The United States faces mounting pressure from the 57-member Organization of Islamic Cooperation to comply with demands for "legislation against incitement to religious hatred, violence, discrimination on the basis of religion, in particular for Muslims."
The response to both marauding rioters and fatwa-driven heads of Islamic states must be a confident and unequivocal defense of First Amendment guarantees as enshrined in the Bill of Rights and confirmed by America's highest Court.
Just a year and a half ago the Supreme Court considered whether there should be a special free speech "funeral exception" to protect military families from demonstrators shouting epithets such as, "Thank God for dead soldiers" as these families bury their fallen daughters and sons. The near-unanimous ruling affirmed the full spectrum of public debate, including speech as "distasteful" as the Phelps cult's hateful jeers. This decision, denying the Snyder family compensation for emotional pain, was a bitter pill for many to swallow, but the Court properly refused to react to pain "by punishing the speaker."
The current talk of caving in to murderous Islamists and censoring the latest speaker, or filmmaker, is in direct violation of the same First Amendment free speech protections that applied to the funeral demonstrators. If it is safe to presume that military families who are confronted with vile demonstrators will not react violently, why the desperation to placate the offended party when thuggery is part of the equation?
Some commentators rationalize that Islamists, according to arbitrary blasphemy protestations, can be expected to "act out." They therefore claim that the Brandenburg rule, as it excludes expressions "likely to incite or produce imminent lawless action" from the zone of protected speech, should apply to speakers who offend Muslims. This generalized approach, however, ignores the instruction provided by the Supreme Court in Brandenburg when it clarified the standard as akin to "preparing a group for violent action and steeling it to such action." The Court was careful not to convey a vague and easily manipulated "likely to incite" standard.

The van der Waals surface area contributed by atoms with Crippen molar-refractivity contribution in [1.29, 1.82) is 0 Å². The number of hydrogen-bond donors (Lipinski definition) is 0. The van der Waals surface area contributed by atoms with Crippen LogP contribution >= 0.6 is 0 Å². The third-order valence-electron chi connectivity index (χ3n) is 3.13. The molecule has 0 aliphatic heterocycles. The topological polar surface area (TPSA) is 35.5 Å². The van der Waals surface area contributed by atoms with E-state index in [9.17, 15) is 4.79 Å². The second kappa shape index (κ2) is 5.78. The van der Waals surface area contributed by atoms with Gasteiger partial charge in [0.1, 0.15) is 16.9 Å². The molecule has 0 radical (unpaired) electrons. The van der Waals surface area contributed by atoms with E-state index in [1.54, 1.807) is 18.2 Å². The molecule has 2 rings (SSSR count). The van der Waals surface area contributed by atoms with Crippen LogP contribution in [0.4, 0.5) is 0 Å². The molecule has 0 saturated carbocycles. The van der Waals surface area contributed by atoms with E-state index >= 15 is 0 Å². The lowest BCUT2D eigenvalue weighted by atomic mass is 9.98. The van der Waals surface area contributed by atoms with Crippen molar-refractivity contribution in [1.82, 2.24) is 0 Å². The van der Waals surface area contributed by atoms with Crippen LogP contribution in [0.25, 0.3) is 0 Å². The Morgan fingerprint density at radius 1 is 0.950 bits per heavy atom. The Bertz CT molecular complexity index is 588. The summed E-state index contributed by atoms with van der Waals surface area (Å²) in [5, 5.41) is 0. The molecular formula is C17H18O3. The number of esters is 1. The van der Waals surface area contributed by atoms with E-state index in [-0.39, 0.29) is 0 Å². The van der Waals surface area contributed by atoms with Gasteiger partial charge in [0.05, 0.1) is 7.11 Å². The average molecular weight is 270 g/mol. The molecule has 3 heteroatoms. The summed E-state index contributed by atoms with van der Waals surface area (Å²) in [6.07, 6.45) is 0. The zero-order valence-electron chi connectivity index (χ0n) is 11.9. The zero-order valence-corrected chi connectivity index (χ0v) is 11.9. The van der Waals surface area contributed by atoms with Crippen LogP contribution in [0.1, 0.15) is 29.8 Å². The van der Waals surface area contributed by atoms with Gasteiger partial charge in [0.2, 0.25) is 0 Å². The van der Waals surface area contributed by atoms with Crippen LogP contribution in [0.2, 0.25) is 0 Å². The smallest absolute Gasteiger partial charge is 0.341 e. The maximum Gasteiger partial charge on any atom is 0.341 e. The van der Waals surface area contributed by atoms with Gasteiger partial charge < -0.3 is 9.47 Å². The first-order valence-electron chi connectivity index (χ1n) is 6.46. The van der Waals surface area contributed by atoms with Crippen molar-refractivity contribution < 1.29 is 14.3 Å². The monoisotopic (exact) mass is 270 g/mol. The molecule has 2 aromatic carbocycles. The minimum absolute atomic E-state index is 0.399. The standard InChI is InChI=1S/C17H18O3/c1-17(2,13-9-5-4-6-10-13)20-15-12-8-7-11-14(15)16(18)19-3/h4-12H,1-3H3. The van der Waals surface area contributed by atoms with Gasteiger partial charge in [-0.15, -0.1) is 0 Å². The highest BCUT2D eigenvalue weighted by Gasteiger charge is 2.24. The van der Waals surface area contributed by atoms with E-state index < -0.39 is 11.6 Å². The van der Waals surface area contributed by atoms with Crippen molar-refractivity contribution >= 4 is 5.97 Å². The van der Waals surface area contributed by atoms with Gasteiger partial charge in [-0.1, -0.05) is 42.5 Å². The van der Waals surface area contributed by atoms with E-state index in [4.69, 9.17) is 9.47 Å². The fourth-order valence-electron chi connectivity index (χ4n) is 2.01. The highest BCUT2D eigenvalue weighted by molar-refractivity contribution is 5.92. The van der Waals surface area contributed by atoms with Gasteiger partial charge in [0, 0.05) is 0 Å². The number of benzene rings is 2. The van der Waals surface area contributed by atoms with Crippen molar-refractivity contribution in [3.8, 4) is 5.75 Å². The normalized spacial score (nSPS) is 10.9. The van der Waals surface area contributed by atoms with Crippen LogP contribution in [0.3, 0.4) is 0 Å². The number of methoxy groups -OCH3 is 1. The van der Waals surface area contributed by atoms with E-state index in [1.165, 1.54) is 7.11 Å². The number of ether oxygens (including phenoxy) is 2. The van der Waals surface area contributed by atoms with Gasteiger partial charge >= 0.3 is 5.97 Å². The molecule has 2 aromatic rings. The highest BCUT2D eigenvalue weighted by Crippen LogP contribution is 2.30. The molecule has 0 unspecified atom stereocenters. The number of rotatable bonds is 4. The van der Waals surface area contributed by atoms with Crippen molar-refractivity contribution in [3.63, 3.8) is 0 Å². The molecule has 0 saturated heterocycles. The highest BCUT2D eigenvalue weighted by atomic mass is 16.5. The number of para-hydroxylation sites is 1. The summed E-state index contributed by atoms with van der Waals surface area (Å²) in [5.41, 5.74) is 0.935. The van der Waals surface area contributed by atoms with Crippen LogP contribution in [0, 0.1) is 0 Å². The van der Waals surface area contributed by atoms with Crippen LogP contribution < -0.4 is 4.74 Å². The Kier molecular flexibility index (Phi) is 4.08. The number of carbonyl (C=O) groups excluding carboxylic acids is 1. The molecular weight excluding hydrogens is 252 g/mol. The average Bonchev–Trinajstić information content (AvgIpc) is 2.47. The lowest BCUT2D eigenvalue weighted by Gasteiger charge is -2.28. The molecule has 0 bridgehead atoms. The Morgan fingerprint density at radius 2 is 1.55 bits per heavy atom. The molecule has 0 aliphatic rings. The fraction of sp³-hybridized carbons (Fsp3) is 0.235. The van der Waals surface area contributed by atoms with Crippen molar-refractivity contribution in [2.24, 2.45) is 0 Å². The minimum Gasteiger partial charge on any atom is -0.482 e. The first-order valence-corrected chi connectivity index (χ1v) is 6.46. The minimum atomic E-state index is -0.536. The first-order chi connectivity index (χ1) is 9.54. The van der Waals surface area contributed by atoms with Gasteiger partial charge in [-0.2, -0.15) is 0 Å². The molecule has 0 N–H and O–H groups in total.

Also lost in this desperate attempt to tamp down the tantrums is the absurd premise that legal culpability for a bad act can be shifted to a third party. For example, if the threatened riots had resulted from Seattle cartoonist Molly Norris's suggestion about an "everybody draw Mohammed day," she would have been in the impossible position of defending against the legally contorted charge that she may or may not reasonably have known that she was saying something sufficiently offensive to incite mob mania. The potential for upping-the-ante if feigned offenses can be leveraged into crimes would only be limited by Islamist inventiveness.
Unseemly haste to placate the violent mobs on their terms reveals just how desperate leaders are to put off a reckoning until another day. What we forestall along with the inevitable confrontation, nevertheless, is the audacity that accrues to the thugs as American pundits and politicians focus on censoring the filmmaker.
In Great Britain a debate over historian Tom Holland's documentary Islam: The Untold Story scheduled for two days after the Cairo and Benghazi attacks was canceled. France recognized Charlie Hebdo's right to publish risqué cartoons of Mohammed but did shut down twenty embassies in Muslim countries for fear of riots.
As constitutional law professor and blogger Eugene Volokh writes, caving in to bullies only accelerates the rate and scale of their ambitions. After performing a straightforward cause-and-effect analysis, Volokh concluded that it would "actually be safer — not just better for First Amendment principles, but actually safer for Americans — to hold the line now, and make clear that American speech is protected."
Even if accelerated tantrums and murder are the initial response, civilized society would be better off hanging tough. The future of American rule of law depends on facing down these particular bullies at this time. Otherwise, Prof. Volokh's trifecta will prevail: "kill Americans, visibly force America to change its ways, and on top of that suppress the blasphemy or other behavior that you dislike, win win win." The key to implementing this trifecta is the visible component of the formula. If America sacrifices prestige and moral authority on the world stage to buy temporary relief, Western states know exactly how to score the transaction: civilization loses, barbarians win.
Military families, Christians, Jews, tea party activists, and various other groups must suffer insult with a stiff upper lip so that discourse can run the full range of parody and ridicule. The kind of free, unfettered, and robust speech that sustains a free and independent people entails give and take all the way around, and the worthwhile benefit is a full vetting of ideas and policies.
Patrick Henry did not say, "Give me liberty, or . . , ahh . . , uhm . . , I will apologize for even asking." Our examples, our founding leaders, spoke in clear and certain terms.
Daniel Webster surveyed America's founding era in 1826 and exhorted subsequent generations to cherish the "newly awakened and unconquerable spirit of free inquiry and diffusion of knowledge such as has been before altogether unknown and unheard of." He warned that if "these great interests fail, we fail with them."
No matter how objectionable or socially repugnant is the material in controversy, American freedoms must not extorted away by the tantrums of raging mobs. Our destiny must remain subject to American sovereign will and be determined by time-tested deliberative processes.
Karen Lugo is Co-Director, Claremont Institute Center for Constitutional Jurisprudence.